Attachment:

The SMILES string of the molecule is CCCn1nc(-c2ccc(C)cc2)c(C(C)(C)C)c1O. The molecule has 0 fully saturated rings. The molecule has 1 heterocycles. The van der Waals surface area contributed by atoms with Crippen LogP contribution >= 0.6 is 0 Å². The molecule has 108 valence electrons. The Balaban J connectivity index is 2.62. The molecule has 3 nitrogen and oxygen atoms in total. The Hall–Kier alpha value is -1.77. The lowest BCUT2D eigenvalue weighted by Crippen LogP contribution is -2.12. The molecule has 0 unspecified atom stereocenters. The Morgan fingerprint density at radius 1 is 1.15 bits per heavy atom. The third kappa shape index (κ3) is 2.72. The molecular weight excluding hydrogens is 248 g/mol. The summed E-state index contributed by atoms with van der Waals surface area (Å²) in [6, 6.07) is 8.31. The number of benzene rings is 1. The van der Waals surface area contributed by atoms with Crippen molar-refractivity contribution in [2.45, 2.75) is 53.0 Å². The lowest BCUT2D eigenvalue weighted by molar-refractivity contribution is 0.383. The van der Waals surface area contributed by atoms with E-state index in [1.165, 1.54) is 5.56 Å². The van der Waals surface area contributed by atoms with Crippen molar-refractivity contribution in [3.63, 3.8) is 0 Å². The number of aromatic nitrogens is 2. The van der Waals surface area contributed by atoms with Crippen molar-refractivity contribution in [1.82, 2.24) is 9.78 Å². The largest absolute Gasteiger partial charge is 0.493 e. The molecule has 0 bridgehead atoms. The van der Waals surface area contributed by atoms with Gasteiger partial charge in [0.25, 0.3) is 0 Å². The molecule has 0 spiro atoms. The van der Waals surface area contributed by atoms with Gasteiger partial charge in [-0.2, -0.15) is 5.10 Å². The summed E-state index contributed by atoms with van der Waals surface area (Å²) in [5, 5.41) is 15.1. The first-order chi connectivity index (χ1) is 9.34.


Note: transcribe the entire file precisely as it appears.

The SMILES string of the molecule is CCCn1nc(-c2ccc(C)cc2)c(C(C)(C)C)c1O. The molecule has 0 fully saturated rings. The molecule has 1 heterocycles. The van der Waals surface area contributed by atoms with Crippen LogP contribution >= 0.6 is 0 Å². The molecule has 108 valence electrons. The Balaban J connectivity index is 2.62. The molecule has 3 nitrogen and oxygen atoms in total. The Hall–Kier alpha value is -1.77. The lowest BCUT2D eigenvalue weighted by Crippen LogP contribution is -2.12. The molecule has 0 unspecified atom stereocenters. The Morgan fingerprint density at radius 1 is 1.15 bits per heavy atom. The third kappa shape index (κ3) is 2.72. The molecular weight excluding hydrogens is 248 g/mol. The summed E-state index contributed by atoms with van der Waals surface area (Å²) in [6, 6.07) is 8.31. The number of benzene rings is 1. The van der Waals surface area contributed by atoms with Crippen molar-refractivity contribution in [2.45, 2.75) is 53.0 Å². The lowest BCUT2D eigenvalue weighted by molar-refractivity contribution is 0.383. The van der Waals surface area contributed by atoms with E-state index in [1.165, 1.54) is 5.56 Å². The van der Waals surface area contributed by atoms with Crippen molar-refractivity contribution in [3.63, 3.8) is 0 Å². The number of aromatic nitrogens is 2. The van der Waals surface area contributed by atoms with Crippen molar-refractivity contribution in [1.82, 2.24) is 9.78 Å². The largest absolute Gasteiger partial charge is 0.493 e. The molecule has 0 bridgehead atoms. The van der Waals surface area contributed by atoms with Gasteiger partial charge in [0.25, 0.3) is 0 Å². The molecule has 0 spiro atoms. The van der Waals surface area contributed by atoms with Gasteiger partial charge in [-0.2, -0.15) is 5.10 Å². The summed E-state index contributed by atoms with van der Waals surface area (Å²) in [5, 5.41) is 15.1. The first-order chi connectivity index (χ1) is 9.34.